Of course, a uniform swing won’t happen: I would expect more Tories (due to first term incumbency) and Lib Dems (due to longer-term incumbency) than this. But even then, it does suggest that Labour would have around 300 seats and be the largest party.


George_East February 9, 2015 at 2:24 pm

I think 300 seats is very optimistic.

My focus is now on the election forecasting sites rather than UKPollingreport’s automatic application of UNS.

As of now these show:
ElectionsEtc (Stephen Fisher – Oxford University): Con 282, Lab 279, SNP 41, LD 23
ElectionForecast (UEA/LSE/Durham): Con 285, Lab 282, SNP 34, LD 26
ElectoralCalculus (Martin Baxter -ex Cambridge): Lab 298, Con 265, SNP 50, LD 16.


Green Christian February 9, 2015 at 5:38 pm

You say that the Greens have no chance outside of Caroline Lucas’ seat, but that’s not true. Norwich South is a straight Labour-Green fight. Whilst it is unlikely that we will beat Labour this time, it’s not impossible. Also, all the indications are that Bristol West will be a three-way fight between Labour, the Greens, and the Lib Dems. I would agree that a Green victory outside those three seats would be a massive surprise, though.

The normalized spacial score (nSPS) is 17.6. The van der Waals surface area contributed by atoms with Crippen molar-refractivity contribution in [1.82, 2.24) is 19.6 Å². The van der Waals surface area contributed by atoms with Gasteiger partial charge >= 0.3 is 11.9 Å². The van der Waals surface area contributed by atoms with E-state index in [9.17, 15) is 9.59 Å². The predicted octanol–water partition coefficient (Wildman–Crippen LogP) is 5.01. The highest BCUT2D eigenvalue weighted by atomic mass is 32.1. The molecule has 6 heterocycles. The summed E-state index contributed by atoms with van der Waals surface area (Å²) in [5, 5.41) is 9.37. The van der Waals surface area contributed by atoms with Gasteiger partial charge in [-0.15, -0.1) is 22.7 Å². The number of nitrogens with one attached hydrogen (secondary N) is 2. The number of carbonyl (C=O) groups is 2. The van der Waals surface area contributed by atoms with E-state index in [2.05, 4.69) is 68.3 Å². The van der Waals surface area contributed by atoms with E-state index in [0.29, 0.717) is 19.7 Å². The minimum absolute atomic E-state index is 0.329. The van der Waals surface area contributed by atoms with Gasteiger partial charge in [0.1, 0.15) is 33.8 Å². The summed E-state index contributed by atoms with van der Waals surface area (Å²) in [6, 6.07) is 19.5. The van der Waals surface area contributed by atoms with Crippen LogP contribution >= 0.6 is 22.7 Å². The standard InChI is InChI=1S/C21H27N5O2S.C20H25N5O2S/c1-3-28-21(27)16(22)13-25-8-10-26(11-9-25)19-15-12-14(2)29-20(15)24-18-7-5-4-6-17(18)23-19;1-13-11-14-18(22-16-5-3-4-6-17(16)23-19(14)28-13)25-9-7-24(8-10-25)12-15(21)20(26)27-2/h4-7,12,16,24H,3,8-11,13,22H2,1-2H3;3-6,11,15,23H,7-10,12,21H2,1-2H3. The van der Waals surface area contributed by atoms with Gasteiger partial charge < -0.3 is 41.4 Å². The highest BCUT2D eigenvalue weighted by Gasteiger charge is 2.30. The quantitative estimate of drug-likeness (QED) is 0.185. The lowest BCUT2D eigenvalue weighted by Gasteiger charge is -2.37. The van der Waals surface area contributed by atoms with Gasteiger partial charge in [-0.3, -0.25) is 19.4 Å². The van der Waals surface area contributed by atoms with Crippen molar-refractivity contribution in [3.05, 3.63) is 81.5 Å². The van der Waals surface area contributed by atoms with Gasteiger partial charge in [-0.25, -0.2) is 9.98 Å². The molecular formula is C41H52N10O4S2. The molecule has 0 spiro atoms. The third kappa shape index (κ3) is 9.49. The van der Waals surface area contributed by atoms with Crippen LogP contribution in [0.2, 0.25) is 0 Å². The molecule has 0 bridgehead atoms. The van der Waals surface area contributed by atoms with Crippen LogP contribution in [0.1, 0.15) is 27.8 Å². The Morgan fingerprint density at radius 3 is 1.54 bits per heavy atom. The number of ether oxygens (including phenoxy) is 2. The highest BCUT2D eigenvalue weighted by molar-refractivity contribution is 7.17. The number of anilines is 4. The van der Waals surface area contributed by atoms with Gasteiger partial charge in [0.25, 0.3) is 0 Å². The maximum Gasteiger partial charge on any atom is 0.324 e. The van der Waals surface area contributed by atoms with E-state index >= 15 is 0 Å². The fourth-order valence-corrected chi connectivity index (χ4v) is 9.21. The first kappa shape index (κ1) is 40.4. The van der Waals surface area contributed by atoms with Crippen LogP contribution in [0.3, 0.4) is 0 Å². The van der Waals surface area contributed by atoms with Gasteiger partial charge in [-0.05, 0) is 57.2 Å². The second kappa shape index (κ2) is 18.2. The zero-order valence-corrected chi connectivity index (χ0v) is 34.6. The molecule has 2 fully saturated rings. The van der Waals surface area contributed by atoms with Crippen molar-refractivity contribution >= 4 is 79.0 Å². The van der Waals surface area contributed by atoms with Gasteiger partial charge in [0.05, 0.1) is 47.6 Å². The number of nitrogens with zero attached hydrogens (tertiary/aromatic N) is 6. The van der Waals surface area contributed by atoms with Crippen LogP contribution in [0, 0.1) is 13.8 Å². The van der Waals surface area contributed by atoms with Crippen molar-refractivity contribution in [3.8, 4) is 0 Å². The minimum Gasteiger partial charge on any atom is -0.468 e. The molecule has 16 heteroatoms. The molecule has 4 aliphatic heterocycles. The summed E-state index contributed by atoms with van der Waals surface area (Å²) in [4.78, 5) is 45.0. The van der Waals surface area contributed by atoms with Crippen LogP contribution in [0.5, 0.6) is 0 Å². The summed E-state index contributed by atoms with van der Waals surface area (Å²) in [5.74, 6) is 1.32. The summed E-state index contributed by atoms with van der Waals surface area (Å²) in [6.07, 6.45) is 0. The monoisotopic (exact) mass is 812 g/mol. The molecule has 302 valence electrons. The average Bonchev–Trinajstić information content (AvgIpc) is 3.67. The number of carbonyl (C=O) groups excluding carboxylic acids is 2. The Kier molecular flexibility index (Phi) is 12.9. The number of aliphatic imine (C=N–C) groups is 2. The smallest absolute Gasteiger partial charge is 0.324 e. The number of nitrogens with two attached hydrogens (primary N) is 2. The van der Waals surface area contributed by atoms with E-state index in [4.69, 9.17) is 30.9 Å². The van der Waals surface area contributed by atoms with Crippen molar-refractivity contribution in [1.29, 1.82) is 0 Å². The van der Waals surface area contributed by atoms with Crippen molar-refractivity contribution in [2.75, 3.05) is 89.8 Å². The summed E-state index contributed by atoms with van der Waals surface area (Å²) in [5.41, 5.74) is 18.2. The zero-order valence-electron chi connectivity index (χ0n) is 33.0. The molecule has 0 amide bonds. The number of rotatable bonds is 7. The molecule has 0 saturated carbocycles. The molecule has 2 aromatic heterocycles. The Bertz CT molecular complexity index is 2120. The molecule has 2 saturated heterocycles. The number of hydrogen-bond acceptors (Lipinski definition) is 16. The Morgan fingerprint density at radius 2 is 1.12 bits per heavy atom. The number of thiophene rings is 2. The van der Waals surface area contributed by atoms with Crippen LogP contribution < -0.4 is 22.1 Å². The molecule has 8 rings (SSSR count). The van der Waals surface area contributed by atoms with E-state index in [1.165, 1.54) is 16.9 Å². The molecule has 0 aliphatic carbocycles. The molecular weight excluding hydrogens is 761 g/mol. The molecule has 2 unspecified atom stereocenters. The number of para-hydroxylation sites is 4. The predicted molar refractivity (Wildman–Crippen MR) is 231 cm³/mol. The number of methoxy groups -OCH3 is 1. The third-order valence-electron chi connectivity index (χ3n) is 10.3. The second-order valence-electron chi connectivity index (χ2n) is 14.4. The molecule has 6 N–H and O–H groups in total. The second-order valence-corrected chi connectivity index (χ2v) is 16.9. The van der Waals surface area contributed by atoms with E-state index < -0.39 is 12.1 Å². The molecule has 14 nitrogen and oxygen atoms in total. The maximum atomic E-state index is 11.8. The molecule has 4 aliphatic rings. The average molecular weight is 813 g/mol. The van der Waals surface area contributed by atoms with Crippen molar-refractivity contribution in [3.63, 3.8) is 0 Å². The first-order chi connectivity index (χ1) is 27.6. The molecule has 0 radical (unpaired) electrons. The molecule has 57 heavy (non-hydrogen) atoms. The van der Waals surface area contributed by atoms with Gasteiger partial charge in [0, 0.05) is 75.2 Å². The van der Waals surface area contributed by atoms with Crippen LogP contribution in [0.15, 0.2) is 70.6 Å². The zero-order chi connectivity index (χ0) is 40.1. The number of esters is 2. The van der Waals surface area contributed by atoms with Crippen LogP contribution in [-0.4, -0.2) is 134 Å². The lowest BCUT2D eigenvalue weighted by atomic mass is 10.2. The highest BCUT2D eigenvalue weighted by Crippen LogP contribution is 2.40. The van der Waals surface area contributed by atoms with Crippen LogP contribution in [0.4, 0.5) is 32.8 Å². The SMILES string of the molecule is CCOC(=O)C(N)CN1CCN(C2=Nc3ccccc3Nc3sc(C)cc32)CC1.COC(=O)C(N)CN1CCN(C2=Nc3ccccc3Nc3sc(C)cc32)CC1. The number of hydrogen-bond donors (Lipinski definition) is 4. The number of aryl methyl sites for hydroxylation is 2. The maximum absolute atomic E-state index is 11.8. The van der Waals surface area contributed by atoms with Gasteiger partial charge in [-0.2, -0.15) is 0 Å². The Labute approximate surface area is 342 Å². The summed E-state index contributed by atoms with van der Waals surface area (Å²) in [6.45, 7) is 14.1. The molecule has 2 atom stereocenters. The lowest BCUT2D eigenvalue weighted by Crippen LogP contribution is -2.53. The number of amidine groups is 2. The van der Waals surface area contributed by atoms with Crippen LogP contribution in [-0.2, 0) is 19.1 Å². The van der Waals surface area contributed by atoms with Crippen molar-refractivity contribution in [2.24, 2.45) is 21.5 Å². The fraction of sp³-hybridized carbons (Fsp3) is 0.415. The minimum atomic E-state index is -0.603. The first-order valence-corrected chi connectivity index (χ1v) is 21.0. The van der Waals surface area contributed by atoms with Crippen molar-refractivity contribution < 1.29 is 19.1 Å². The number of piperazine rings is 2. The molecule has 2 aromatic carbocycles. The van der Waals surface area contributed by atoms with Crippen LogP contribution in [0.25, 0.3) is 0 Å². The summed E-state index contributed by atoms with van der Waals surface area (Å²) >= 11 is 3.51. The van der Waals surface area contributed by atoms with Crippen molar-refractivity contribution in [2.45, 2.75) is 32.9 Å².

George_East February 9, 2015 at 10:09 pm

Outside chance in Cambridge I’d guess too – if Julian Huppert’s support completely collapses. Pretty unlikely but certainly a chance if the Greens poll close to 10% nationally .


alx w February 11, 2015 at 10:09 pm

What would make this election v interesting would be if the SNP made the full morph into a social democratic UK party. If they presented their manifesto in all english and welsh seats as well (scottish independence excepted, not that that might deter many) it would be interesting to see how many non voters and Labour voters they would capture….


pepperminttea February 21, 2015 at 11:38 pm